Matthews retired last year from her long tenure at Colby College. She’d started there in 1966, founding the school’s sculpture program. In the course of her career as an artist and professor she has made many trips, including a couple of year-long sabbaticals, to the eastern Mediterranean, most often to Greece. Her fascination with Greek and Byzantine art, and with the Greek landscape, began while she was a graduate student at the University of Georgia, studying under Byzantine scholar Ljubica Popovich.
Matthews has had solo shows at Bates College, the University of Southern Maine, the Portland Museum of Art, the June Fitzpatrick Gallery in Portland, the University of Georgia, and the Colby College Museum of Art.
Harriett Matthews received her formal training at the University of Georgia, where she received her BFA and MFA degrees. She studied with the sculptor Leonard deLonga and art history with the Byzantinist, Ljubica Popovich. Matthews’ first teaching position, after completing the MFA, was at the University of Oklahoma, where she was a sabbatical replacement in sculpture. At the end of the year she moved to Amherst, Massachusetts where she worked in the University’s music library. The following year she began her teaching career at Colby College in Waterville, Maine, where she started and developed the sculpture program.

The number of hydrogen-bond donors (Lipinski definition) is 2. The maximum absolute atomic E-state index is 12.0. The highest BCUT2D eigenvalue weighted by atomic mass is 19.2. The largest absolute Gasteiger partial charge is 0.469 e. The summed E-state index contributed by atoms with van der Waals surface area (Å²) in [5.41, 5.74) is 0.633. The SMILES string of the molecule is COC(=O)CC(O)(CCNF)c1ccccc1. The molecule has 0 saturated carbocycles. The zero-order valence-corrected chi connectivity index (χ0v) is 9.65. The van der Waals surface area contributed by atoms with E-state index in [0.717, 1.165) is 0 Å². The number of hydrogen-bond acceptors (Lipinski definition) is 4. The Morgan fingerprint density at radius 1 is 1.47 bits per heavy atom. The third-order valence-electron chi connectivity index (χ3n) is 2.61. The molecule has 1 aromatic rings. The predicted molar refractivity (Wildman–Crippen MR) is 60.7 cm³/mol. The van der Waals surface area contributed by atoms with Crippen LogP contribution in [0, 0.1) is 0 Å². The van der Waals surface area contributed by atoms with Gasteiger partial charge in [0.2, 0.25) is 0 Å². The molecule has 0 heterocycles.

Matthews began traveling to Europe for the first time with a small travel grant from Colby. Her studies in Classical Greek art history and Byzantine art history stimulated her desire to travel and to experience the works she had studied under Professor Popovich. This first trip became the catalyst for many subsequent travel experiences. Matthews visited New Zealand in order to see the Maori carvings in the meetings houses on the North Island, the Yucatan to photograph Mayan sites, and spent time in Italy to draw from the landscape and to experience Etruscan art. Athens, Greece, has become the center for her work and further travels. Before settling in Athens for the summers, she stayed on the island of Samos for several summers in order to draw from the landscape.
Travel to photograph specific sites or to draw from landscape has become the visual source for Matthews’s work in sculpture. The idea, whether taken from a monastery, an archaeological site, or a landscape, affords the format for formal exploration. This has become a never-ending source for exploring scale relationships between parts, the special interaction of the parts in space, and the implied weight in relation to the balance between the sections in the pieces. Working pieces to be cast in bronze provided a contrast to the process of welding and also set some fresh directions for the steel pieces. Although the two processes are antithetical to each other, each now influences the other formally.